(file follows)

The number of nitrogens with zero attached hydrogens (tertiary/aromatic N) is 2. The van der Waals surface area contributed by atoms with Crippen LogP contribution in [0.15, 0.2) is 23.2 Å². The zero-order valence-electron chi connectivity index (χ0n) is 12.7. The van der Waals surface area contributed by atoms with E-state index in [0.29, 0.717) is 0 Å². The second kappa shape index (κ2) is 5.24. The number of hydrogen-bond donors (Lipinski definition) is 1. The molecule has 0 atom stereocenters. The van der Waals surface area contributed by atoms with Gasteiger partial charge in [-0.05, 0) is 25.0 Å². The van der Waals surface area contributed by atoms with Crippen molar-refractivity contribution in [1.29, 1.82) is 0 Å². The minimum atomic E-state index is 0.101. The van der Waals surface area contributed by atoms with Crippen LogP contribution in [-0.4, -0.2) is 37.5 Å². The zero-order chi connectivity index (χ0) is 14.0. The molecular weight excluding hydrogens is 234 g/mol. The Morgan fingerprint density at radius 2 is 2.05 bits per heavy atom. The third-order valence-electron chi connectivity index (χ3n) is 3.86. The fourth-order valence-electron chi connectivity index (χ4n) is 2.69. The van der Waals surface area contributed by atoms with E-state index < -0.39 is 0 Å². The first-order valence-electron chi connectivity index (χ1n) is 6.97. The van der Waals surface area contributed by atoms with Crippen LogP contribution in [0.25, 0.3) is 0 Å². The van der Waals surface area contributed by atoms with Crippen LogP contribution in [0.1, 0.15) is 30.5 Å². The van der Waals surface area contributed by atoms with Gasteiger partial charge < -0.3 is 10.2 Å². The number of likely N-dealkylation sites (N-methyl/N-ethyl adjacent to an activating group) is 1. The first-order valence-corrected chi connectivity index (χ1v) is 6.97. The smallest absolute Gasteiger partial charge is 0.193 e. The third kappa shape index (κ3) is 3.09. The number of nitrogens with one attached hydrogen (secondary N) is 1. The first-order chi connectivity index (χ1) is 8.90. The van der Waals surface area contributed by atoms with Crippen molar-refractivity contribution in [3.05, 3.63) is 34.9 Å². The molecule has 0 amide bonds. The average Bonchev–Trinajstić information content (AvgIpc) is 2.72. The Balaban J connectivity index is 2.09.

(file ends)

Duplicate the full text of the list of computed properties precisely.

The number of nitrogens with zero attached hydrogens (tertiary/aromatic N) is 2. The van der Waals surface area contributed by atoms with Crippen LogP contribution in [0.15, 0.2) is 23.2 Å². The zero-order valence-electron chi connectivity index (χ0n) is 12.7. The van der Waals surface area contributed by atoms with E-state index in [0.29, 0.717) is 0 Å². The second kappa shape index (κ2) is 5.24. The number of hydrogen-bond donors (Lipinski definition) is 1. The molecule has 0 atom stereocenters. The van der Waals surface area contributed by atoms with Gasteiger partial charge in [-0.05, 0) is 25.0 Å². The van der Waals surface area contributed by atoms with Crippen molar-refractivity contribution in [1.29, 1.82) is 0 Å². The minimum atomic E-state index is 0.101. The van der Waals surface area contributed by atoms with Crippen LogP contribution in [-0.4, -0.2) is 37.5 Å². The zero-order chi connectivity index (χ0) is 14.0. The molecular weight excluding hydrogens is 234 g/mol. The Morgan fingerprint density at radius 2 is 2.05 bits per heavy atom. The third-order valence-electron chi connectivity index (χ3n) is 3.86. The fourth-order valence-electron chi connectivity index (χ4n) is 2.69. The van der Waals surface area contributed by atoms with E-state index < -0.39 is 0 Å². The first-order valence-electron chi connectivity index (χ1n) is 6.97. The van der Waals surface area contributed by atoms with Crippen LogP contribution in [0.25, 0.3) is 0 Å². The van der Waals surface area contributed by atoms with Crippen LogP contribution in [0.1, 0.15) is 30.5 Å². The van der Waals surface area contributed by atoms with Gasteiger partial charge < -0.3 is 10.2 Å². The number of likely N-dealkylation sites (N-methyl/N-ethyl adjacent to an activating group) is 1. The first-order valence-corrected chi connectivity index (χ1v) is 6.97. The smallest absolute Gasteiger partial charge is 0.193 e. The third kappa shape index (κ3) is 3.09. The number of nitrogens with one attached hydrogen (secondary N) is 1. The first-order chi connectivity index (χ1) is 8.90. The van der Waals surface area contributed by atoms with Crippen molar-refractivity contribution in [3.05, 3.63) is 34.9 Å². The molecule has 0 amide bonds. The average Bonchev–Trinajstić information content (AvgIpc) is 2.72. The Balaban J connectivity index is 2.09.